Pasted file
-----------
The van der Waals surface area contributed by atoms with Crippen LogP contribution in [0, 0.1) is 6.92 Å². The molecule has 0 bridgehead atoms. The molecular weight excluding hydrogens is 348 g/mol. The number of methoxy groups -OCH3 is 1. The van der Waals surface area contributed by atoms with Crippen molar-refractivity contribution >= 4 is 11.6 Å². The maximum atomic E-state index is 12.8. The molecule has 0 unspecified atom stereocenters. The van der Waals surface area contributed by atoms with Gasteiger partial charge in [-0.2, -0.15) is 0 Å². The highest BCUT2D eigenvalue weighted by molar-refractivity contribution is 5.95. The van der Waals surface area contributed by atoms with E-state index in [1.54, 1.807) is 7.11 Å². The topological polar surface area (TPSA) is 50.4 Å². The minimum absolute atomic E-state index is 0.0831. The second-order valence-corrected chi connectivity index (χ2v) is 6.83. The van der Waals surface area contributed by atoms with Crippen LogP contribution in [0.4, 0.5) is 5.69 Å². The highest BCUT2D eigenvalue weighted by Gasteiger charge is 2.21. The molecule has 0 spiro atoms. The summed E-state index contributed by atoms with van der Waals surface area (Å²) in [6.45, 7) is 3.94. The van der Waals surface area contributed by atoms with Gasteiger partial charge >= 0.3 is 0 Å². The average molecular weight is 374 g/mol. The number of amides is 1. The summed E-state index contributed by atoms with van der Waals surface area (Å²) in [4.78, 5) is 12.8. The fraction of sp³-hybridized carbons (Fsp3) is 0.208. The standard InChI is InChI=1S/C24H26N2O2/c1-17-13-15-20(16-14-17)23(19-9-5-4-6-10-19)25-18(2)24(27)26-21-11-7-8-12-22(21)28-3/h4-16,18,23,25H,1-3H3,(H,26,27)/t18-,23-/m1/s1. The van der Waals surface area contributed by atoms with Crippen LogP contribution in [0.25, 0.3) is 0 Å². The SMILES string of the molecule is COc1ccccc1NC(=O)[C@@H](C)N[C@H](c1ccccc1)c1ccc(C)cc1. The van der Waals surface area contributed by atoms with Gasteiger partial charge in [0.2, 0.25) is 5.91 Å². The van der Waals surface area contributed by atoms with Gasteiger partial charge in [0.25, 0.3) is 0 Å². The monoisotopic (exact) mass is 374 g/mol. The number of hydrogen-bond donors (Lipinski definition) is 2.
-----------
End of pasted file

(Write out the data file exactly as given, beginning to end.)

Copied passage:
The van der Waals surface area contributed by atoms with Crippen LogP contribution in [0, 0.1) is 6.92 Å². The molecule has 0 bridgehead atoms. The molecular weight excluding hydrogens is 348 g/mol. The number of methoxy groups -OCH3 is 1. The van der Waals surface area contributed by atoms with Crippen molar-refractivity contribution >= 4 is 11.6 Å². The maximum atomic E-state index is 12.8. The molecule has 0 unspecified atom stereocenters. The van der Waals surface area contributed by atoms with Gasteiger partial charge in [-0.2, -0.15) is 0 Å². The highest BCUT2D eigenvalue weighted by molar-refractivity contribution is 5.95. The van der Waals surface area contributed by atoms with E-state index in [1.54, 1.807) is 7.11 Å². The topological polar surface area (TPSA) is 50.4 Å². The minimum absolute atomic E-state index is 0.0831. The second-order valence-corrected chi connectivity index (χ2v) is 6.83. The van der Waals surface area contributed by atoms with Crippen LogP contribution in [0.4, 0.5) is 5.69 Å². The highest BCUT2D eigenvalue weighted by Gasteiger charge is 2.21. The molecule has 0 spiro atoms. The summed E-state index contributed by atoms with van der Waals surface area (Å²) in [6.45, 7) is 3.94. The van der Waals surface area contributed by atoms with Gasteiger partial charge >= 0.3 is 0 Å². The average molecular weight is 374 g/mol. The number of amides is 1. The summed E-state index contributed by atoms with van der Waals surface area (Å²) in [4.78, 5) is 12.8. The fraction of sp³-hybridized carbons (Fsp3) is 0.208. The standard InChI is InChI=1S/C24H26N2O2/c1-17-13-15-20(16-14-17)23(19-9-5-4-6-10-19)25-18(2)24(27)26-21-11-7-8-12-22(21)28-3/h4-16,18,23,25H,1-3H3,(H,26,27)/t18-,23-/m1/s1. The van der Waals surface area contributed by atoms with Crippen LogP contribution in [0.25, 0.3) is 0 Å². The SMILES string of the molecule is COc1ccccc1NC(=O)[C@@H](C)N[C@H](c1ccccc1)c1ccc(C)cc1. The van der Waals surface area contributed by atoms with Gasteiger partial charge in [0.2, 0.25) is 5.91 Å². The van der Waals surface area contributed by atoms with Gasteiger partial charge in [0.25, 0.3) is 0 Å². The monoisotopic (exact) mass is 374 g/mol. The number of hydrogen-bond donors (Lipinski definition) is 2.